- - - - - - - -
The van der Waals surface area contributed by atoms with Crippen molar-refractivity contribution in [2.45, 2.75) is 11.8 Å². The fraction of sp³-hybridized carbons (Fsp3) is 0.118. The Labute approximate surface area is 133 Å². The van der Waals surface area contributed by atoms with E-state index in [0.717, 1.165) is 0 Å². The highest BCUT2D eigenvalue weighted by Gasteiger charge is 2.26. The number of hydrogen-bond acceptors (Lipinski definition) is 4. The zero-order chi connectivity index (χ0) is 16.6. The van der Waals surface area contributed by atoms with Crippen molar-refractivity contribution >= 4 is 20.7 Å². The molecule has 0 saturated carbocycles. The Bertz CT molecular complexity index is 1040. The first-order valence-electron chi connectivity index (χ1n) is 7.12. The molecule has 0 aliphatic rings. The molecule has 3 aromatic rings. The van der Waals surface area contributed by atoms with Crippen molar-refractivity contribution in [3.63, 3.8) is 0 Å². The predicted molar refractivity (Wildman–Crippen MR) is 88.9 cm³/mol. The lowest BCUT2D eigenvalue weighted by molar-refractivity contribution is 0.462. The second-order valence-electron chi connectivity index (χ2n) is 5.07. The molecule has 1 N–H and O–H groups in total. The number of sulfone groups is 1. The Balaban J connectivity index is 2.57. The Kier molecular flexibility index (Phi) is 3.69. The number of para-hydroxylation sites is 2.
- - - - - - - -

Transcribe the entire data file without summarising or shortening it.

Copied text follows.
The van der Waals surface area contributed by atoms with Crippen molar-refractivity contribution in [2.45, 2.75) is 11.8 Å². The fraction of sp³-hybridized carbons (Fsp3) is 0.118. The Labute approximate surface area is 133 Å². The van der Waals surface area contributed by atoms with E-state index in [0.717, 1.165) is 0 Å². The highest BCUT2D eigenvalue weighted by Gasteiger charge is 2.26. The number of hydrogen-bond acceptors (Lipinski definition) is 4. The zero-order chi connectivity index (χ0) is 16.6. The van der Waals surface area contributed by atoms with Crippen molar-refractivity contribution >= 4 is 20.7 Å². The molecule has 0 saturated carbocycles. The Bertz CT molecular complexity index is 1040. The first-order valence-electron chi connectivity index (χ1n) is 7.12. The molecule has 0 aliphatic rings. The molecule has 3 aromatic rings. The van der Waals surface area contributed by atoms with Crippen molar-refractivity contribution in [3.63, 3.8) is 0 Å². The predicted molar refractivity (Wildman–Crippen MR) is 88.9 cm³/mol. The lowest BCUT2D eigenvalue weighted by molar-refractivity contribution is 0.462. The second-order valence-electron chi connectivity index (χ2n) is 5.07. The molecule has 1 N–H and O–H groups in total. The number of sulfone groups is 1. The Balaban J connectivity index is 2.57. The Kier molecular flexibility index (Phi) is 3.69. The number of para-hydroxylation sites is 2.